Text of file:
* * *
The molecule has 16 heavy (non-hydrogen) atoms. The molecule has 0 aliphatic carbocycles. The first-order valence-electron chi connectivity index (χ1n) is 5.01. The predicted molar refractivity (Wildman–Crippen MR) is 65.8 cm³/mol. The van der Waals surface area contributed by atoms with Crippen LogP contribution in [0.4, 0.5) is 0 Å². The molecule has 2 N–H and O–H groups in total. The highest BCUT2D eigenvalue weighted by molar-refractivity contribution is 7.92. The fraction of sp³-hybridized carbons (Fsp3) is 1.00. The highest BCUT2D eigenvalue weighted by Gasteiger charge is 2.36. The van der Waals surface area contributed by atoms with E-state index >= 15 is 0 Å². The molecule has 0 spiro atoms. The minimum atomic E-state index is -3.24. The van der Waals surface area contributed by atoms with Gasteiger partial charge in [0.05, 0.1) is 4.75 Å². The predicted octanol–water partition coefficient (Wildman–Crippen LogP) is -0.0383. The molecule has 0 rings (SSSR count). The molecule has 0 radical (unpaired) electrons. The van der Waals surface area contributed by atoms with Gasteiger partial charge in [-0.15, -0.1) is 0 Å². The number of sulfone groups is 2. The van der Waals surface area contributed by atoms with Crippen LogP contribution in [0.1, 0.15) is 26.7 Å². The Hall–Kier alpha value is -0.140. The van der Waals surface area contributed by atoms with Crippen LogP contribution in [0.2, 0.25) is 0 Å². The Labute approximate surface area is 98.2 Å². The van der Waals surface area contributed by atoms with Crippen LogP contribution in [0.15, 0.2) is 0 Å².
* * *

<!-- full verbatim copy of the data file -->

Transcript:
The molecule has 16 heavy (non-hydrogen) atoms. The molecule has 0 aliphatic carbocycles. The first-order valence-electron chi connectivity index (χ1n) is 5.01. The predicted molar refractivity (Wildman–Crippen MR) is 65.8 cm³/mol. The van der Waals surface area contributed by atoms with Crippen LogP contribution in [0.4, 0.5) is 0 Å². The molecule has 2 N–H and O–H groups in total. The highest BCUT2D eigenvalue weighted by molar-refractivity contribution is 7.92. The fraction of sp³-hybridized carbons (Fsp3) is 1.00. The highest BCUT2D eigenvalue weighted by Gasteiger charge is 2.36. The van der Waals surface area contributed by atoms with E-state index >= 15 is 0 Å². The molecule has 0 spiro atoms. The minimum atomic E-state index is -3.24. The van der Waals surface area contributed by atoms with Gasteiger partial charge in [0.05, 0.1) is 4.75 Å². The predicted octanol–water partition coefficient (Wildman–Crippen LogP) is -0.0383. The molecule has 0 rings (SSSR count). The molecule has 0 radical (unpaired) electrons. The van der Waals surface area contributed by atoms with Gasteiger partial charge in [-0.15, -0.1) is 0 Å². The number of sulfone groups is 2. The van der Waals surface area contributed by atoms with Crippen LogP contribution in [0.1, 0.15) is 26.7 Å². The Hall–Kier alpha value is -0.140. The van der Waals surface area contributed by atoms with Crippen LogP contribution in [0.2, 0.25) is 0 Å². The Labute approximate surface area is 98.2 Å². The van der Waals surface area contributed by atoms with Crippen LogP contribution in [0.15, 0.2) is 0 Å².